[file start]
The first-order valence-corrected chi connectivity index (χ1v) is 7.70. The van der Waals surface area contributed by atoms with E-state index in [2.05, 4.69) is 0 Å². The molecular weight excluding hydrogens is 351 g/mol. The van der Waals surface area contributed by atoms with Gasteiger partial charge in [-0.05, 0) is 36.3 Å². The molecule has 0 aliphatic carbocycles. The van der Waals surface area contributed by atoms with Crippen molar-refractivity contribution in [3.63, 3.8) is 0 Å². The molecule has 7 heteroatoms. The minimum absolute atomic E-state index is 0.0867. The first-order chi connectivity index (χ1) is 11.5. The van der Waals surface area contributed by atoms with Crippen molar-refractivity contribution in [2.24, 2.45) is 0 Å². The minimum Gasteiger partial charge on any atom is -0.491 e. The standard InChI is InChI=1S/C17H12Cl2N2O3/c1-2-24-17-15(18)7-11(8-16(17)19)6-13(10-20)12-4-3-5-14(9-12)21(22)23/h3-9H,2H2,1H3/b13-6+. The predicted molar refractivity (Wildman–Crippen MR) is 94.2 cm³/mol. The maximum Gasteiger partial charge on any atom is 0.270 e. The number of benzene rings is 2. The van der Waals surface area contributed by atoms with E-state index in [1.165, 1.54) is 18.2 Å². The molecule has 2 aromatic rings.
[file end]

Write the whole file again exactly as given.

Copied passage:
The first-order valence-corrected chi connectivity index (χ1v) is 7.70. The van der Waals surface area contributed by atoms with E-state index in [2.05, 4.69) is 0 Å². The molecular weight excluding hydrogens is 351 g/mol. The van der Waals surface area contributed by atoms with Gasteiger partial charge in [-0.05, 0) is 36.3 Å². The molecule has 0 aliphatic carbocycles. The van der Waals surface area contributed by atoms with Crippen molar-refractivity contribution in [3.63, 3.8) is 0 Å². The molecule has 7 heteroatoms. The minimum absolute atomic E-state index is 0.0867. The first-order chi connectivity index (χ1) is 11.5. The van der Waals surface area contributed by atoms with Crippen molar-refractivity contribution in [2.24, 2.45) is 0 Å². The minimum Gasteiger partial charge on any atom is -0.491 e. The standard InChI is InChI=1S/C17H12Cl2N2O3/c1-2-24-17-15(18)7-11(8-16(17)19)6-13(10-20)12-4-3-5-14(9-12)21(22)23/h3-9H,2H2,1H3/b13-6+. The predicted molar refractivity (Wildman–Crippen MR) is 94.2 cm³/mol. The maximum Gasteiger partial charge on any atom is 0.270 e. The number of benzene rings is 2. The van der Waals surface area contributed by atoms with E-state index in [1.165, 1.54) is 18.2 Å². The molecule has 2 aromatic rings.